Mobile Health Technology for Patients with Osteoporosis

Design, development and testing of mobile health technology for women diagnosed with osteoporosis regarding further integration, self-care and patient empowerment


Osteoporosis is one of eight chronic diseases and disorders registered in Denmark. The disease is characterised by low bone mass to such an extent that the tensile strength of bone is reduced, which may subsequently increase the risk of incurring fractures. The diagnosis is made by use of a DXA scan that checks the bone mineral density of the patient. An estimated 550,000 Danes have osteoporosis. The incidence is increasing, and therefore efforts are targeted at tracking down the disease and prevent fractures. Especially women, after their menopause, are diagnosed with the disease, before it causes symptoms of fracture. This leaves women in the grey area between sick and healthy, and a health-care option is required to support these women in managing the elucidation process, the decisions about types of treatment, and the time intervals between scans.

Mobile health technologies have already proven to be an effective tool to support communication and cooperation between citizens, patients and health professionals. Since there is currently no such offer to women with osteoporosis, this project will design, develop and test a mobile health technology option for women aged 50-65 years who are diagnosed with osteoporosis. The process takes place in close cooperation with these women, doctors, health professionals and experts from the Osteoporosis Clinic at Odense University Hospital, the Danish Osteoporosis Society and the company Mobile Fitness.



20151006_Mobilsundshedsteknologi2The aim of the project is to investigate whether mobile health technologies can be a useful option for women who are diagnosed with osteoporosis. The focus of the investigation is to increase women's sense of involvement in the elucidation process so that they feel equipped to make decisions about their medical treatment, and be able to exercise self-care and empowerment in the subsequent period when it is recommended that they take additional doses of calcium and vitamin D and live "bone friendly". Many feel that it is a jungle to find one's way around, and since there is no clear answer to how each woman should handle her diagnosis, the vision is to design and develop a mobile health technology that can support each woman in managing her own diagnosis and making the decisions that are necessary, in consultation with the healthcare professionals.


The project is divided into three phases: the first phase uncovers the needs of the women involved through qualitative interviews, observations, and literature about the subject. In addition, interviews are conducted with general practitioners (GPs), experts in the field of osteoporosis, health professionals working with the target group, and the Danish Osteoporosis Society. The needs identified will form thebasis of the second phase of the project during which designs and different solutions will be developed to meet the needs required. In the third phase the technology developed will be tested in a pilot phase. Finally, the technology developed will be adjusted based on the results of the pilot phase, and subsequently be prepared for implementation in the "My Story" at OUH.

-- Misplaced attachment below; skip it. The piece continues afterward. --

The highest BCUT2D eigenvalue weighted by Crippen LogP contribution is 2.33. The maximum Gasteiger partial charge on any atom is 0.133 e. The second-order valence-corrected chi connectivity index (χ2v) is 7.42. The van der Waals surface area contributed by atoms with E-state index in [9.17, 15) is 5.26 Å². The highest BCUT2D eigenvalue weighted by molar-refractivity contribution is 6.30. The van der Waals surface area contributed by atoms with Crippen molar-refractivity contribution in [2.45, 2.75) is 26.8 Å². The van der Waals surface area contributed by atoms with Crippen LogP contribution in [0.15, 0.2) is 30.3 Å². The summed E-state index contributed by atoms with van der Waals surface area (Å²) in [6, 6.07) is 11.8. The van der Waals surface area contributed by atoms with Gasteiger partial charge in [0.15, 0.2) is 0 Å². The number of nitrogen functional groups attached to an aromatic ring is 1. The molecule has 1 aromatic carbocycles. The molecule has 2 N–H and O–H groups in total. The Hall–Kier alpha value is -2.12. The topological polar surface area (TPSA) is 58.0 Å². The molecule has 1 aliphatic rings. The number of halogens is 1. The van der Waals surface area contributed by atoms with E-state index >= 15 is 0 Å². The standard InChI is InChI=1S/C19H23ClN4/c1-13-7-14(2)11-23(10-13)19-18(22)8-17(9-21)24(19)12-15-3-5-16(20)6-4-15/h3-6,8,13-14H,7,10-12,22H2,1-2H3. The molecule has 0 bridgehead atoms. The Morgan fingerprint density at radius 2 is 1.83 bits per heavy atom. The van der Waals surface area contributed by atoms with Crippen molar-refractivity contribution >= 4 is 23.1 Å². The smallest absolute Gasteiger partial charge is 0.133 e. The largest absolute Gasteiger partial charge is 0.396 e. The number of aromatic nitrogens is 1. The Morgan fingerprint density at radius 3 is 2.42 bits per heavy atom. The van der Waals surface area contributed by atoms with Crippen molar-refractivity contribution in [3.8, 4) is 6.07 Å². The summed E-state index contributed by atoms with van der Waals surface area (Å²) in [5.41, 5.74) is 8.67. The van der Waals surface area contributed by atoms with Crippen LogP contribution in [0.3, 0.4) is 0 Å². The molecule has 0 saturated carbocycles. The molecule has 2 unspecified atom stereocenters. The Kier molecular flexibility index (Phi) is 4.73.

Expected Results

The project will support the ongoing development within the healthcare system, where the "healthy sick" are requested to take care of themselves, and not visit the GP's clinic or the hospital as often as before. The future vision is that mobile health technologies can improve patients' self-care ability as well as reduce the pressure on the healthcare system. The project will examine whether this is possible within the field of osteoporosis. It is expected that the emerging technologies can be used, inter alia, to submit the scanning results to the patient immediately after the scan. In addition, the technology may provide important information on different treatment options, so that the patient can be well prepared for a subsequent meeting with her physician and thus involved in the decisions to be taken about the types of treatment available.

Contact PersonPernille 
                Ravn Jakobsen

Pernille  Ravn Jakobsen

Ph.d. student

Center for Innovativ Medicinsk Teknologi

Email:  LOADEMAIL[prjakobsen]DOMAIN[]

Tel:      +45 2077 5905


Center for Innovativ Medicinsk Teknologi

Pernille  Ravn Jakobsen

Email:  LOADEMAIL[prjakobsen]DOMAIN[]

Tel:      +45 2077 5905


UC Syddanmark

Finn  Mogensen


Tel:      +45 7266 3264


Center for Innovativ Medicinsk Teknologi

Jane   Clemensen

Email:  LOADEMAIL[jclemensen]DOMAIN[]

Tel:      +45 3057 6717


Odense Universitetshospital, Medicinsk Endokrinologisk afdeling M

Pernille  Hermann

Email:  LOADEMAIL[pernille.hermann]DOMAIN[]

Tel:      +45 2360 2366


Syddansk Universitet, Mærsk Mc-Kinney Møller Instituttet

Uffe  Kock Wiil

Email:  LOADEMAIL[ukwiil]DOMAIN[]

Tel:      +45 6011 3565


Syddansk Universitet, Forskningsenheden for Almen Praksis

Jens  Søndergaard

Email:  LOADEMAIL[jsoendergaard]DOMAIN[]

Tel:      +45 6550 3691


Welfare Tech

Søren  Møller Parmar-Sielemann


Tel:      +45 2932 7470



Regina  Boye

Email:  LOADEMAIL[reginaboye]DOMAIN[]

Tel:      +45 8613 9111


MedWare ApS

Ulrik  Hardt Schønnemann

Email:  LOADEMAIL[ulrik]DOMAIN[]

Tel:      +45 6127 4152